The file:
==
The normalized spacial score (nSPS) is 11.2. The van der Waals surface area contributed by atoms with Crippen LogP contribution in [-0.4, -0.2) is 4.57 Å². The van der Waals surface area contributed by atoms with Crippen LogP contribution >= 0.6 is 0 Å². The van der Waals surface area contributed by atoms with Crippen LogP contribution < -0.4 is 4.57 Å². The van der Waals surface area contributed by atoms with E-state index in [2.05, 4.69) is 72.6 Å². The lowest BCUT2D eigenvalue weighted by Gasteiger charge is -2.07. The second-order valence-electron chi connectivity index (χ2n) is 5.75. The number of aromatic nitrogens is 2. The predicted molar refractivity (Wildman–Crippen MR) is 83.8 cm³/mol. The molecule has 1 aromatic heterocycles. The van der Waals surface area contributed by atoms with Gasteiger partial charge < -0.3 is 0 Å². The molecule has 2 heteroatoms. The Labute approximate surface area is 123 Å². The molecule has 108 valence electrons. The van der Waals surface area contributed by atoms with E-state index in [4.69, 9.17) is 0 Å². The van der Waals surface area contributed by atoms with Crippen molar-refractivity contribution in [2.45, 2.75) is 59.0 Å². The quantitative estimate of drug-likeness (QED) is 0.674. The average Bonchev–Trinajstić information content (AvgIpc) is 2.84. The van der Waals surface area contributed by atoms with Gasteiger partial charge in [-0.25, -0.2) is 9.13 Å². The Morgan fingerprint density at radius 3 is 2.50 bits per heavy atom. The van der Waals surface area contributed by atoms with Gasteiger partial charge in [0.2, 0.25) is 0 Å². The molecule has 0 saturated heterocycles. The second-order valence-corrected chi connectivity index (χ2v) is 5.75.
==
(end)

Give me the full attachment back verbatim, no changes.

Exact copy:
The normalized spacial score (nSPS) is 11.2. The van der Waals surface area contributed by atoms with Crippen LogP contribution in [-0.4, -0.2) is 4.57 Å². The van der Waals surface area contributed by atoms with Crippen LogP contribution >= 0.6 is 0 Å². The van der Waals surface area contributed by atoms with Crippen LogP contribution < -0.4 is 4.57 Å². The van der Waals surface area contributed by atoms with E-state index in [2.05, 4.69) is 72.6 Å². The lowest BCUT2D eigenvalue weighted by Gasteiger charge is -2.07. The second-order valence-electron chi connectivity index (χ2n) is 5.75. The number of aromatic nitrogens is 2. The predicted molar refractivity (Wildman–Crippen MR) is 83.8 cm³/mol. The molecule has 1 aromatic heterocycles. The van der Waals surface area contributed by atoms with Gasteiger partial charge < -0.3 is 0 Å². The molecule has 2 heteroatoms. The Labute approximate surface area is 123 Å². The molecule has 108 valence electrons. The van der Waals surface area contributed by atoms with E-state index in [4.69, 9.17) is 0 Å². The van der Waals surface area contributed by atoms with Crippen molar-refractivity contribution in [2.45, 2.75) is 59.0 Å². The quantitative estimate of drug-likeness (QED) is 0.674. The average Bonchev–Trinajstić information content (AvgIpc) is 2.84. The van der Waals surface area contributed by atoms with Gasteiger partial charge in [-0.25, -0.2) is 9.13 Å². The Morgan fingerprint density at radius 3 is 2.50 bits per heavy atom. The van der Waals surface area contributed by atoms with Gasteiger partial charge in [0.2, 0.25) is 0 Å². The molecule has 0 saturated heterocycles. The second-order valence-corrected chi connectivity index (χ2v) is 5.75.